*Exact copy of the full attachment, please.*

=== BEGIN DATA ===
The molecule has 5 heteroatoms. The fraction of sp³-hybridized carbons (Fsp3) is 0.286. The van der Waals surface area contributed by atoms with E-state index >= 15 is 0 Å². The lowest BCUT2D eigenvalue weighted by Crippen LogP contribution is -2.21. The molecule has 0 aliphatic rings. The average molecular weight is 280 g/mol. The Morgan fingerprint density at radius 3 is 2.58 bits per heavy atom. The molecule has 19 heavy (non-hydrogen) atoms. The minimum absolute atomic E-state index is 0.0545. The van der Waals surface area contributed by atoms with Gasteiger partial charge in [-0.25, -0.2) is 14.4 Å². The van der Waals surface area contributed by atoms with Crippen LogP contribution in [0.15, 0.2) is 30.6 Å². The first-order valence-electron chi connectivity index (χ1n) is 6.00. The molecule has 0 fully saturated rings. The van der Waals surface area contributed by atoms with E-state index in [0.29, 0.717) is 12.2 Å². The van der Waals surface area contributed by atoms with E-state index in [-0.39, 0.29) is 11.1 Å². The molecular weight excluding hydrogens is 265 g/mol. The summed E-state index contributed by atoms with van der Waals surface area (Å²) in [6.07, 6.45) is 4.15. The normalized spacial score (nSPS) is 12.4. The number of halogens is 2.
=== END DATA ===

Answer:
The molecule has 5 heteroatoms. The fraction of sp³-hybridized carbons (Fsp3) is 0.286. The van der Waals surface area contributed by atoms with E-state index >= 15 is 0 Å². The lowest BCUT2D eigenvalue weighted by Crippen LogP contribution is -2.21. The molecule has 0 aliphatic rings. The average molecular weight is 280 g/mol. The Morgan fingerprint density at radius 3 is 2.58 bits per heavy atom. The molecule has 19 heavy (non-hydrogen) atoms. The minimum absolute atomic E-state index is 0.0545. The van der Waals surface area contributed by atoms with Gasteiger partial charge in [-0.25, -0.2) is 14.4 Å². The van der Waals surface area contributed by atoms with Crippen LogP contribution in [0.15, 0.2) is 30.6 Å². The first-order valence-electron chi connectivity index (χ1n) is 6.00. The molecule has 0 fully saturated rings. The van der Waals surface area contributed by atoms with E-state index in [0.29, 0.717) is 12.2 Å². The van der Waals surface area contributed by atoms with E-state index in [-0.39, 0.29) is 11.1 Å². The molecular weight excluding hydrogens is 265 g/mol. The summed E-state index contributed by atoms with van der Waals surface area (Å²) in [6.07, 6.45) is 4.15. The normalized spacial score (nSPS) is 12.4. The number of halogens is 2.